Want to know where the biggest deal in the history of capital markets is going to land? Well, it probably won't be here at the New York Stock Exchange. It probably won't be in London either. Look to Hong Kong. I'm Rob Cocks, Reuters Breaking Views editor, based in New York.
Next year, Saudi Arabia has to decide where it's going to list the largest corporation in the world, Saudi Aramco, it's the national oil company. The crown prince of Saudi Arabia wants it to be worth $2 trillion. But beyond the numbers, he's got to figure out which stock exchange is going to be best suited for a listing.
New York is in the running, but it may not be perfect for a couple of reasons. One of them is the Justice Against Sponsors of Terrorism Act. This actually opens up the Saudi government to a potential lawsuit by all of the victims, or many of the victims, from 9/11.
So, that's a problem. If you list here, there could be a claim against those assets. London Stock Exchange has a different problem. One is, the listing standards may not allow them to choose London. The other problem is that the Saudi government is in this big dispute and this fight with the Qatari government.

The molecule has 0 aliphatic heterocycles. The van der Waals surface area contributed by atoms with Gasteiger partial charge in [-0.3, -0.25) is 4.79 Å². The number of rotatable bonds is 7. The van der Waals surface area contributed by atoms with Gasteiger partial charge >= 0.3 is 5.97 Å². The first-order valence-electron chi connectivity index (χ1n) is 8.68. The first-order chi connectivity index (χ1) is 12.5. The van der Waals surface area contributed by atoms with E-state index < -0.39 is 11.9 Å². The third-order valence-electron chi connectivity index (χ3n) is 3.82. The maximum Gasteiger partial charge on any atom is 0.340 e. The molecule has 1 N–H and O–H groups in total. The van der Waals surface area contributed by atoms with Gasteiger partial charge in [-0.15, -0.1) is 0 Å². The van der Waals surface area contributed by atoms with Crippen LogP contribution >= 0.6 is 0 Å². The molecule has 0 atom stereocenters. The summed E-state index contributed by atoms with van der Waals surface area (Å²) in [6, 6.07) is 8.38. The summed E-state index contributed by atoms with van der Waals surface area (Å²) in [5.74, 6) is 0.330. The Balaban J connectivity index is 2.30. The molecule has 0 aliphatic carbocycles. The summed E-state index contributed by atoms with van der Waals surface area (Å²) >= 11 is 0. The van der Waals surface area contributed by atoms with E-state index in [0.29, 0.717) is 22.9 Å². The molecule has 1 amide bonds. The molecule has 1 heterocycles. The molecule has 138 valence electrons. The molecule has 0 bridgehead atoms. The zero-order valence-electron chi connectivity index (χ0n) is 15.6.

As a result, it may not favor putting its biggest company on the London Stock Exchange, given that the Qataris own something like 10% of the London Stock Exchange. All of which brings us across the Pacific, to Hong Kong. Hong Kong offers a couple of advantages over New York and London.
One, that Hong Kong Exchange is quite willing to change its listing rules and some of its disclosure requirements, that might suit the Saudis. The other is money. There's just so much money onto on shore in China that's willing, and would love to come off shore. And the Hong Kong Exchange is working with the Beijing government to create this connect, which allows for private money in China to flow out of China and to Hong Kong, potentially for IPOs, including the Saudi around holistic.